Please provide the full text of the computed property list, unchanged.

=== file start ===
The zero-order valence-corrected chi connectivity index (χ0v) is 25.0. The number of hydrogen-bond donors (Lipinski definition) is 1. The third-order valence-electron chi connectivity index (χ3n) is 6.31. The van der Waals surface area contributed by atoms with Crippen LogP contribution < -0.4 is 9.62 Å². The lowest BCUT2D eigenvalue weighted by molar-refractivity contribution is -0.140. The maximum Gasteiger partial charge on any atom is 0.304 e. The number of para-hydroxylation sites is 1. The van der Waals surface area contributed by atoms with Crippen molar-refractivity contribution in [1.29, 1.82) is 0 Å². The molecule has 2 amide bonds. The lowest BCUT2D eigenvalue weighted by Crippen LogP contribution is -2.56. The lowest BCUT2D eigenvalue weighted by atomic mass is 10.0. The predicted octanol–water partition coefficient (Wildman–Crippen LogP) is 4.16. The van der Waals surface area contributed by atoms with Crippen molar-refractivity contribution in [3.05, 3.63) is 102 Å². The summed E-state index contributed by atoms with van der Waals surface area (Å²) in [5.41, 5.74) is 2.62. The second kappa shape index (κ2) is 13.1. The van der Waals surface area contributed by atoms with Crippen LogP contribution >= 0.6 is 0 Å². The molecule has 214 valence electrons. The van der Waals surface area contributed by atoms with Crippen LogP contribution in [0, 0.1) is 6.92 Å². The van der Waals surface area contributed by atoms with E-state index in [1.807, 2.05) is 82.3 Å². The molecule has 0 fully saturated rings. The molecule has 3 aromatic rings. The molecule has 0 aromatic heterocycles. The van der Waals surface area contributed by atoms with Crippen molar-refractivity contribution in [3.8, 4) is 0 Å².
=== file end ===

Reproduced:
The zero-order valence-corrected chi connectivity index (χ0v) is 25.0. The number of hydrogen-bond donors (Lipinski definition) is 1. The third-order valence-electron chi connectivity index (χ3n) is 6.31. The van der Waals surface area contributed by atoms with Crippen LogP contribution < -0.4 is 9.62 Å². The lowest BCUT2D eigenvalue weighted by molar-refractivity contribution is -0.140. The maximum Gasteiger partial charge on any atom is 0.304 e. The number of para-hydroxylation sites is 1. The van der Waals surface area contributed by atoms with Crippen molar-refractivity contribution in [1.29, 1.82) is 0 Å². The molecule has 2 amide bonds. The lowest BCUT2D eigenvalue weighted by Crippen LogP contribution is -2.56. The lowest BCUT2D eigenvalue weighted by atomic mass is 10.0. The predicted octanol–water partition coefficient (Wildman–Crippen LogP) is 4.16. The van der Waals surface area contributed by atoms with Crippen molar-refractivity contribution in [3.05, 3.63) is 102 Å². The summed E-state index contributed by atoms with van der Waals surface area (Å²) in [5.41, 5.74) is 2.62. The second kappa shape index (κ2) is 13.1. The van der Waals surface area contributed by atoms with Crippen LogP contribution >= 0.6 is 0 Å². The molecule has 214 valence electrons. The van der Waals surface area contributed by atoms with Crippen LogP contribution in [0, 0.1) is 6.92 Å². The van der Waals surface area contributed by atoms with E-state index in [1.807, 2.05) is 82.3 Å². The molecule has 0 fully saturated rings. The molecule has 3 aromatic rings. The molecule has 0 aromatic heterocycles. The van der Waals surface area contributed by atoms with Crippen molar-refractivity contribution in [3.8, 4) is 0 Å².